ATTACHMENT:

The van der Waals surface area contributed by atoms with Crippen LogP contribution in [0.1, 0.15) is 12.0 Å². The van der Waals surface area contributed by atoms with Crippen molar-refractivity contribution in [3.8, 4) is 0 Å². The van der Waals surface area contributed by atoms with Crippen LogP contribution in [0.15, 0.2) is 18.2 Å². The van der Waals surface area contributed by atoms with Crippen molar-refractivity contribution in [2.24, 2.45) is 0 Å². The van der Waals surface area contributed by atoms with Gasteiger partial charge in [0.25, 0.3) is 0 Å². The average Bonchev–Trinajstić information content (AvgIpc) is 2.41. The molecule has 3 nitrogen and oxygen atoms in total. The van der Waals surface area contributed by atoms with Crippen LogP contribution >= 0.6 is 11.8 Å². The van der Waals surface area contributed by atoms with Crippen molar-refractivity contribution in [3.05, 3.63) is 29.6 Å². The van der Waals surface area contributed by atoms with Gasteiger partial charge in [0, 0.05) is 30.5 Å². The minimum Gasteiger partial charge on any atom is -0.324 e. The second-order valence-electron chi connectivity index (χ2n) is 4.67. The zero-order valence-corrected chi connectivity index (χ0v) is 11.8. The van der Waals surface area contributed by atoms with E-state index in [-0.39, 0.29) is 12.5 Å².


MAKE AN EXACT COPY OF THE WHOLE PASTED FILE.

The van der Waals surface area contributed by atoms with Crippen LogP contribution in [0.1, 0.15) is 12.0 Å². The van der Waals surface area contributed by atoms with Crippen molar-refractivity contribution in [3.8, 4) is 0 Å². The van der Waals surface area contributed by atoms with Crippen LogP contribution in [0.15, 0.2) is 18.2 Å². The van der Waals surface area contributed by atoms with Crippen molar-refractivity contribution in [2.24, 2.45) is 0 Å². The van der Waals surface area contributed by atoms with Gasteiger partial charge in [0.25, 0.3) is 0 Å². The average Bonchev–Trinajstić information content (AvgIpc) is 2.41. The molecule has 3 nitrogen and oxygen atoms in total. The van der Waals surface area contributed by atoms with Crippen LogP contribution >= 0.6 is 11.8 Å². The van der Waals surface area contributed by atoms with Crippen molar-refractivity contribution in [3.05, 3.63) is 29.6 Å². The van der Waals surface area contributed by atoms with Gasteiger partial charge in [0, 0.05) is 30.5 Å². The minimum Gasteiger partial charge on any atom is -0.324 e. The second-order valence-electron chi connectivity index (χ2n) is 4.67. The zero-order valence-corrected chi connectivity index (χ0v) is 11.8. The van der Waals surface area contributed by atoms with E-state index in [-0.39, 0.29) is 12.5 Å².